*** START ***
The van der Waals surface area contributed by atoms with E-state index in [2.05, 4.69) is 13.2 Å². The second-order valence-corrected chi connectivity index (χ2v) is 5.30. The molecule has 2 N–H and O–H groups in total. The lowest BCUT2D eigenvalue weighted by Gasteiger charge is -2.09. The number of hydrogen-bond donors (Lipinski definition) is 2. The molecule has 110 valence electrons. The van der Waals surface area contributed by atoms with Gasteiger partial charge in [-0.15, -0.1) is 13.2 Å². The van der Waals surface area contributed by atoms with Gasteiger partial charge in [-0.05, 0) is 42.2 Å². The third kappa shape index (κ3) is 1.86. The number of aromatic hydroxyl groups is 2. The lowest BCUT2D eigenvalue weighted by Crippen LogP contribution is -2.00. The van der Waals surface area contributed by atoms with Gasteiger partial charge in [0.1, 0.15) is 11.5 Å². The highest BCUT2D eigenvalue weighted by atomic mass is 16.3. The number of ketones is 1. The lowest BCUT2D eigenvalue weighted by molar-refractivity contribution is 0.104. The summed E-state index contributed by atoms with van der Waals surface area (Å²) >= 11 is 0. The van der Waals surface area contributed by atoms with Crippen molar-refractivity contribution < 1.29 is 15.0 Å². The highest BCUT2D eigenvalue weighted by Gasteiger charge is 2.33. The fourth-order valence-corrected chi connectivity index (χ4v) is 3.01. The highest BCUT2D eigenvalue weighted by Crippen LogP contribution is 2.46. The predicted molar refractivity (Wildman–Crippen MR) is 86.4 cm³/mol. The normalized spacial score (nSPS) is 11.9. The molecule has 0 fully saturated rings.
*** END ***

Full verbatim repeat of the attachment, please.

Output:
The van der Waals surface area contributed by atoms with E-state index in [2.05, 4.69) is 13.2 Å². The second-order valence-corrected chi connectivity index (χ2v) is 5.30. The molecule has 2 N–H and O–H groups in total. The lowest BCUT2D eigenvalue weighted by Gasteiger charge is -2.09. The number of hydrogen-bond donors (Lipinski definition) is 2. The molecule has 110 valence electrons. The van der Waals surface area contributed by atoms with Gasteiger partial charge in [-0.15, -0.1) is 13.2 Å². The van der Waals surface area contributed by atoms with Gasteiger partial charge in [-0.05, 0) is 42.2 Å². The third kappa shape index (κ3) is 1.86. The number of aromatic hydroxyl groups is 2. The lowest BCUT2D eigenvalue weighted by Crippen LogP contribution is -2.00. The van der Waals surface area contributed by atoms with Gasteiger partial charge in [0.1, 0.15) is 11.5 Å². The highest BCUT2D eigenvalue weighted by atomic mass is 16.3. The number of ketones is 1. The lowest BCUT2D eigenvalue weighted by molar-refractivity contribution is 0.104. The summed E-state index contributed by atoms with van der Waals surface area (Å²) >= 11 is 0. The van der Waals surface area contributed by atoms with Crippen molar-refractivity contribution < 1.29 is 15.0 Å². The highest BCUT2D eigenvalue weighted by Gasteiger charge is 2.33. The fourth-order valence-corrected chi connectivity index (χ4v) is 3.01. The highest BCUT2D eigenvalue weighted by Crippen LogP contribution is 2.46. The predicted molar refractivity (Wildman–Crippen MR) is 86.4 cm³/mol. The normalized spacial score (nSPS) is 11.9. The molecule has 0 fully saturated rings.